Genetic Link Is Not Enough for Children to Receive Social Security Benefits

In Astrue v. Capato, the U.S. Supreme Court agreed with the Social Security Administration’s interpretation of the word “child” as found in the Social Security Act. The court found that biological children conceived by assisted reproduction technology after the death of a parent cannot receive Social Security benefits unless they can show that they would have been able to inherit from that parent under their state’s intestacy laws. This decision resolved a split among appeals courts on the issue.

The case originated in Florida, where two children conceived after their father’s death using frozen sperm applied for Social Security benefits. Initially, the benefits were denied because the court found that they did not qualify as children under the Social Security Act. The U.S. Court of Appeals for the Third Circuit reversed this decision, finding that although they were conceived after the father’s death, they were indisputably his children. The U.S. Supreme Court disagreed.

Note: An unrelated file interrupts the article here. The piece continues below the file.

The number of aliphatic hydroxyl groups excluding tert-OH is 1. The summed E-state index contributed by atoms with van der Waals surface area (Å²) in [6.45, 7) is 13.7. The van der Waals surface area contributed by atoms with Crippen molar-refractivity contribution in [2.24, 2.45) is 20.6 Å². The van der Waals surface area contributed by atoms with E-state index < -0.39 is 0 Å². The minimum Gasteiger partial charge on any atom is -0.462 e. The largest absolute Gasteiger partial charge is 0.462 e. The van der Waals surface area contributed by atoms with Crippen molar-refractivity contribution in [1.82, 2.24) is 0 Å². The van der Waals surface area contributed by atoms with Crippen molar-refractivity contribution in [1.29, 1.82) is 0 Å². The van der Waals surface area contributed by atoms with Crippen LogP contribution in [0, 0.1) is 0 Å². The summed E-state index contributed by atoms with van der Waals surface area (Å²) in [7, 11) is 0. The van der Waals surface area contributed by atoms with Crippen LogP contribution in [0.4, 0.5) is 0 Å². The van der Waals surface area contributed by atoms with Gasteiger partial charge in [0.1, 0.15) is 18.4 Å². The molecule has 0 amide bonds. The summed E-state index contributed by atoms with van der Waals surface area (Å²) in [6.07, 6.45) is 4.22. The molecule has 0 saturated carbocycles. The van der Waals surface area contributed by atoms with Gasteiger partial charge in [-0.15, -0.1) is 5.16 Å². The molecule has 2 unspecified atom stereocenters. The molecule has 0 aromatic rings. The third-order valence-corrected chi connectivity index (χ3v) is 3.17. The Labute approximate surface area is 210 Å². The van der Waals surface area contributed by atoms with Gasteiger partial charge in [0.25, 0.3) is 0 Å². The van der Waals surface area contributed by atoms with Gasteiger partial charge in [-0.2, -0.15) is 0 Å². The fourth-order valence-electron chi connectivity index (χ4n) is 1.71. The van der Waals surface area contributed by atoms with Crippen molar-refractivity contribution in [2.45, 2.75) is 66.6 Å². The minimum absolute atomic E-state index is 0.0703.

Some key points to take away from the court’s decision include:

  • When a child is conceived and born after a parent’s death, the child can only qualify for Social Security benefits if the child was entitled to inherit in intestacy.
  • The court reasoned that the Social Security Administration’s interpretation better comports with the Social Security Act’s text and overall purpose.
  • The Social Security Act is designed to provide support for those who depended on a deceased wage earner during his or her lifetime. The court found that treating children conceived in this manner is rationally related to the government’s intent to aid children who have suffered the hardship of losing someone they depended on financially.
  • Even if there is another reasonable interpretation of the Social Security Act, the Social Security Administration’s interpretation is a permissible one and entitled to a certain level of deference.

Ultimately, decisions regarding whether children conceived after the death of a parent qualify for Social Security benefits depend on the relevant state’s intestacy laws. Many states have not addressed the issue of postmortem conception in their laws regarding inheritance.

If you have any questions regarding Social Security benefits, an experienced Florida attorney can provide diligent legal guidance.

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